The main pain comes in the form of the fine, which would be up to $220,000 for breaching the ban.
While government sources say most people would not face anywhere near that penalty if they do get caught, that six figure fine has worried a lot of vapers.
Nicotine e-cigarettes and vaping liquids could also be sold by Australian chemists under the proposed changes.
Will this mean all vaping is banned?
No, but you’ll have to get a prescription from a doctor to be allowed to get the nicotine liquid.
At the moment people using vaping devices who directly import the drug can control how much nicotine they consume and can avoid having any medical conversations about cutting down or quitting.
While some vapers say it’s been a successful way to slowly wean off nicotine altogether, medical groups are worried that people are actually just swapping cigarettes for vaping, thinking it’s safer despite health advice it’s still risky and may cause severe lung damage.
Others are sceptical about the plan given there are only 14 doctors across Australia who have been registered to prescribe nicotine.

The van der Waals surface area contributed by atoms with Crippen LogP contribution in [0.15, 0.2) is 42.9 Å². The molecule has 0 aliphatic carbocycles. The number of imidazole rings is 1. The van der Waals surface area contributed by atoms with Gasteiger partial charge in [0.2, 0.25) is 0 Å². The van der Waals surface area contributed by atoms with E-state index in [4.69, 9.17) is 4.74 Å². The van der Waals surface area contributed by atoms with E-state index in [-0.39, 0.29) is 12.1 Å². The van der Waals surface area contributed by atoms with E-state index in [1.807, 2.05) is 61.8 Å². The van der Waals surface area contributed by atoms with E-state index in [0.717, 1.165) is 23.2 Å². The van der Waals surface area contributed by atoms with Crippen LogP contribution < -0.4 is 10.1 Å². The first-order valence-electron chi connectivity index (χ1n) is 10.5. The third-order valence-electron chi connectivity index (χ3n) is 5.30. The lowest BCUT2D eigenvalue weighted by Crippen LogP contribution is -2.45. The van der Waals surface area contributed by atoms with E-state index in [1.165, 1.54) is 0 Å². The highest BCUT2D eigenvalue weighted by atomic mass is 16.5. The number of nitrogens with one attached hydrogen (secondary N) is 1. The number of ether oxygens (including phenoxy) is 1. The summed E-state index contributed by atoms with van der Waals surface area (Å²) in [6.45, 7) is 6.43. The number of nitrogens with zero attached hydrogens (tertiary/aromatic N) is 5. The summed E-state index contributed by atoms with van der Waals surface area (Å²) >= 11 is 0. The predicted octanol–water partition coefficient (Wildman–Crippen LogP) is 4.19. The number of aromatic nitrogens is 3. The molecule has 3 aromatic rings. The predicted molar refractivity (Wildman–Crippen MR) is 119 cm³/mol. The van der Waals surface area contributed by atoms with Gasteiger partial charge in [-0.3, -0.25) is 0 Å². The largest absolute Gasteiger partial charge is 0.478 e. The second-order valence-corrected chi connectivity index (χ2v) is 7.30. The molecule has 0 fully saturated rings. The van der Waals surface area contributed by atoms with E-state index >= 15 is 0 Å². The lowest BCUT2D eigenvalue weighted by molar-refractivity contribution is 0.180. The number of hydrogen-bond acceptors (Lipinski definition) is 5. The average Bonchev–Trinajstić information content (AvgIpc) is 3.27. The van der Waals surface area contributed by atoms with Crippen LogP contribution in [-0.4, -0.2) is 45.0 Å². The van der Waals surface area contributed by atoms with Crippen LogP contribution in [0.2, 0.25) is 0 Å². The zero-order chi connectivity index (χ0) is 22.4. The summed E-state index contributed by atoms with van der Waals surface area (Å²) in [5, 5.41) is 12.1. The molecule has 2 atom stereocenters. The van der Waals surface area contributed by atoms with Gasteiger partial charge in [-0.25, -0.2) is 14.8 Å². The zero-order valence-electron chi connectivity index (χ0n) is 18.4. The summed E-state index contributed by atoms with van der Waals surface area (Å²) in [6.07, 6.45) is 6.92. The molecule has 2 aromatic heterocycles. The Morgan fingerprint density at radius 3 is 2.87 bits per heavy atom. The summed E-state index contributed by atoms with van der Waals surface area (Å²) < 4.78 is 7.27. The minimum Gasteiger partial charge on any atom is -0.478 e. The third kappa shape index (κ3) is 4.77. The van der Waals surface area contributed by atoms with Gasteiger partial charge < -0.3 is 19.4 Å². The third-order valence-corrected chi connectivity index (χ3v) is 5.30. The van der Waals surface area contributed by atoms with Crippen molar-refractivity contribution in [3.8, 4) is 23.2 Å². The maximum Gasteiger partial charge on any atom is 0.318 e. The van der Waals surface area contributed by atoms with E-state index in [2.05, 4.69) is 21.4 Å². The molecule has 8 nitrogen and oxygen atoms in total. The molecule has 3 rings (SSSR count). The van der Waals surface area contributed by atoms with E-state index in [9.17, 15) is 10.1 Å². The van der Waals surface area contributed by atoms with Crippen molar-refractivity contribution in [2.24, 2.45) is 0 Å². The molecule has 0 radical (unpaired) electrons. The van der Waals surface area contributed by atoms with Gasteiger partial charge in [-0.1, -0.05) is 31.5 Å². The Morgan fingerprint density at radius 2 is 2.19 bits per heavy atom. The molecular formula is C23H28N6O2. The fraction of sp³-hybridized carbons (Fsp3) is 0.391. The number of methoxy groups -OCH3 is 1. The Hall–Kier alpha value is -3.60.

“It’s going to have a huge impact on the vaping community in Australia,” Ms Costigan said.
She says smokers can get a pack of cigarettes from any supermarket or service station without having to seek a medical opinion and is worried people who struggle to get a prescription will end up going back to cigarettes.
One of those few prescribing doctors is Gillian Deakin, a GP based in Sydney.
“People are dying [from cigarettes] and that’s a fact and right now, doctors know that vaping is safer than smoking,” she said.
“The system being proposed is designed to fail.”
Dr Deakin sees vaping as less harmful than smoking and that it should be treated like alcohol or cigarettes.
“People drink, and they drink to hazardous levels, they don’t require a prescription,” she said.
Why ban vaping and not smoking?
As well as concerns from groups like the Australian Medical Association about the long-term damage from vaping, the TGA is also worried more teenagers and young adults are taking to vaping.
The latest national drug survey found two thirds of current smokers and one in five non-smokers in the 18-to-24-year age group had tried e-cigarettes.
In Australia, smoking is already highly regulated in a different way, including plain packaging and graphic health warnings, a ban on public displays and the high taxes on the product.
The Health Minister is looking at vaping as a potential smoking cessation product, which is why it’s being considered for regulation by the Therapeutic Goods Administration.
Cigarettes, on the other hand, would never be thought about like this because they’re the substance the Government is trying to get people to stop using.